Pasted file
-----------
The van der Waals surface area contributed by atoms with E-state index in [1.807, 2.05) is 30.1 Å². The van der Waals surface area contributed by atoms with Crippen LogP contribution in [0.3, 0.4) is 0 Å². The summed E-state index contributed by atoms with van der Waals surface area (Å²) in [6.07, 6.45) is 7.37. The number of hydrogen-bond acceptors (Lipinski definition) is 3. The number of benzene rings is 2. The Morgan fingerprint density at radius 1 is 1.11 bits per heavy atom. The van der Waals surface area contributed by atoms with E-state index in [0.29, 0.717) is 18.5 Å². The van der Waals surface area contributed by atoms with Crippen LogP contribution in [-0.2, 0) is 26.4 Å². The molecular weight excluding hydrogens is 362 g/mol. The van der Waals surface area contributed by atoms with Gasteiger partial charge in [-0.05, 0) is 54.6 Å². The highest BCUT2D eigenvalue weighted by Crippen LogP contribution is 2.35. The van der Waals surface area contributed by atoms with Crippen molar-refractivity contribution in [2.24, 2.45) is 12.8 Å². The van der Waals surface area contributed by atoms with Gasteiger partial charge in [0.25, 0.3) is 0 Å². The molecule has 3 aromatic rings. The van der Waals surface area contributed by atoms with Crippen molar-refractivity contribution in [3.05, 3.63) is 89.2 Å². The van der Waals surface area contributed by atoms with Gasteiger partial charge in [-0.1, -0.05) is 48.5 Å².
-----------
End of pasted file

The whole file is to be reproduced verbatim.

The van der Waals surface area contributed by atoms with E-state index in [1.807, 2.05) is 30.1 Å². The van der Waals surface area contributed by atoms with Crippen LogP contribution in [0.3, 0.4) is 0 Å². The summed E-state index contributed by atoms with van der Waals surface area (Å²) in [6.07, 6.45) is 7.37. The number of hydrogen-bond acceptors (Lipinski definition) is 3. The number of benzene rings is 2. The Morgan fingerprint density at radius 1 is 1.11 bits per heavy atom. The van der Waals surface area contributed by atoms with E-state index in [0.29, 0.717) is 18.5 Å². The van der Waals surface area contributed by atoms with Crippen LogP contribution in [-0.2, 0) is 26.4 Å². The molecular weight excluding hydrogens is 362 g/mol. The van der Waals surface area contributed by atoms with Gasteiger partial charge in [-0.05, 0) is 54.6 Å². The highest BCUT2D eigenvalue weighted by Crippen LogP contribution is 2.35. The van der Waals surface area contributed by atoms with Crippen molar-refractivity contribution in [2.24, 2.45) is 12.8 Å². The van der Waals surface area contributed by atoms with Gasteiger partial charge in [0.25, 0.3) is 0 Å². The molecule has 3 aromatic rings. The van der Waals surface area contributed by atoms with Crippen molar-refractivity contribution in [3.05, 3.63) is 89.2 Å². The van der Waals surface area contributed by atoms with Gasteiger partial charge in [-0.1, -0.05) is 48.5 Å².